- Page 1 D-Link DIR-810L Review
- Page 2 Performance, Value & Verdict Review
D-Link DIR-810L – Performance
So what about performance? The 810L is both incredibly boring, yet also pleasantly surprising.
Cutting to the chase, at our test distances of 2m and 10m line of sight and 15m behind two standing walls the 810L essentially maxes out its Fast Ethernet bottleneck at all three distances over both 802.11ac and 802.11n 5GHz.
Breaking it down that equates to 11.4MBps (91.2Mbps), 11.4MBps (91.2Mbps) and 10.4MBps (83.2Mbps) over wireless AC and 11.7MBps (93.6Mbps), 11.4MBps (91.2Mbps) and 10.4MBps (83.2Mbps) over 802.11n 5GHz (graphs in the Photos tab at the top of the page).
While the peak speed limitations are frustrating the performance at range is a different story. At 15m the 810L is an impressive 30 per cent faster than the RT-AC52U (which carries the same Fast Ethernet limitations but a £79.99 RRP).
This pattern continues with 802.11n 2.4GHz where it hits 9.68MBps (77.44Mbps), 8.64MBps (69.12Mbps) and 6.58MBps (52.64Mbps). At 5m and 10m this is nothing special, but at 15m it is a 20 per cent bump on the RT-AC52U and roughly double what you’ll get from an ageing ISP-supplied router like the Sky Hub (101 or 102), PlusNet TG582n or TalkTalk DSL-3780. Again this is the target market.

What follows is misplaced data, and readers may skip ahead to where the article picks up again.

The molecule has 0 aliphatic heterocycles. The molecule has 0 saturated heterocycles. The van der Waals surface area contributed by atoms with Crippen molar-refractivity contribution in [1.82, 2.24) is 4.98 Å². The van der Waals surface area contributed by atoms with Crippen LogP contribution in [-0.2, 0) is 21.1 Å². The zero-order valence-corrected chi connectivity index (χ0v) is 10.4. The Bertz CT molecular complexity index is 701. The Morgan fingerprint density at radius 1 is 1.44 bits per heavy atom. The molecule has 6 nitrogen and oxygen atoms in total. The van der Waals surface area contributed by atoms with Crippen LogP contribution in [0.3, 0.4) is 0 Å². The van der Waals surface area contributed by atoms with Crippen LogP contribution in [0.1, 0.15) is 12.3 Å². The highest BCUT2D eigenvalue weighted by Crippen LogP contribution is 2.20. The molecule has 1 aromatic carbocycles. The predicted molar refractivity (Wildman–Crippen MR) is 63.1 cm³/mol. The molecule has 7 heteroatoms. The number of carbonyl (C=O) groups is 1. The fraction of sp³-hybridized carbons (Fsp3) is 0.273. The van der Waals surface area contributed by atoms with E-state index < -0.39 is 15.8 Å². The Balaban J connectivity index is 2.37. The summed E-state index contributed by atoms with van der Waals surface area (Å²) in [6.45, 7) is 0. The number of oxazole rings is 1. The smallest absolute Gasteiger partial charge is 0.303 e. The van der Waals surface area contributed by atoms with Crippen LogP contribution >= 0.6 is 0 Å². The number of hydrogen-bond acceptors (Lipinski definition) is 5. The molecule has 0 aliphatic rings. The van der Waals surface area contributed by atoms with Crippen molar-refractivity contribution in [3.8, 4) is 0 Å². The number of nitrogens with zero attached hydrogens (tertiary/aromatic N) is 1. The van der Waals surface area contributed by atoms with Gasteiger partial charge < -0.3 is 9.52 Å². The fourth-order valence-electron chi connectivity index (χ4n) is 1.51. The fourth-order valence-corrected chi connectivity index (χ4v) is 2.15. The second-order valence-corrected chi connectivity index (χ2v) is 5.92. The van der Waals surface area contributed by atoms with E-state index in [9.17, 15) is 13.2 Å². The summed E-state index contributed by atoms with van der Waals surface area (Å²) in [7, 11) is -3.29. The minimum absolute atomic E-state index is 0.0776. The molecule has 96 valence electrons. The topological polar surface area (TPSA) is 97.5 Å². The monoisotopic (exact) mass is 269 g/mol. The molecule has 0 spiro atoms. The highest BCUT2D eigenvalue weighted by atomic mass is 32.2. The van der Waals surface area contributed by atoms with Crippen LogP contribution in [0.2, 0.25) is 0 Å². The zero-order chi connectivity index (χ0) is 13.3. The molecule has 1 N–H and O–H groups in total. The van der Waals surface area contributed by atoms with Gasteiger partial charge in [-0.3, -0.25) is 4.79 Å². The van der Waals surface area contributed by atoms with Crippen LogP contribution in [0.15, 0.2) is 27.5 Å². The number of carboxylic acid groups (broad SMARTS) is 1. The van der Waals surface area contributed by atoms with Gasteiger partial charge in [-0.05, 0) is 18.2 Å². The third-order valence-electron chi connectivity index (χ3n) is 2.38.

D-Link will also point to the fact the 880L can use the wireless ac bandwidth to handle multiple Fast Ethernet connected devices at circa 10MBps. Again this is true. We found the 880L could combine streams to total circa 30MBps (240Mbps).
Yes casual consumers will be happy, but it makes us lament the router D-Link could have produced for just a few pounds more.
Should I buy the D-Link DIR-810L?
As long as you are the intended target (sub 100Mbit Internet, no NAS or local storage) then the 810L is a real bargain. Its peak speeds may be throttled but its performance at range is far superior to any routers in its price bracket. Meanwhile the setup is simple and it looks good.
But there are caveats. Firstly, ISPs are starting to give out 802.11ac routers and, while it typically requires signing a contract, it is impossible for third parties to compete with ‘free’. Meanwhile the likes of the TalkTalk Plus Fibre and in particular Home Hub 5 leave it in the dust and both also pack USB.
D-Link has created by far the best quality router we have seen for under £40. Its performance at range is excellent, it looks good, is remarkably compact, simple to setup and has access to the mydlink Cloud platform. The problem is some ISP-supplied routers are no better, but for us the bigger issue is putting £5 on the price tag for Gigabit LAN and WAN would’ve produced twice the router.
Next, read our pick of the Best Routers
Score in detail
Build Quality 7
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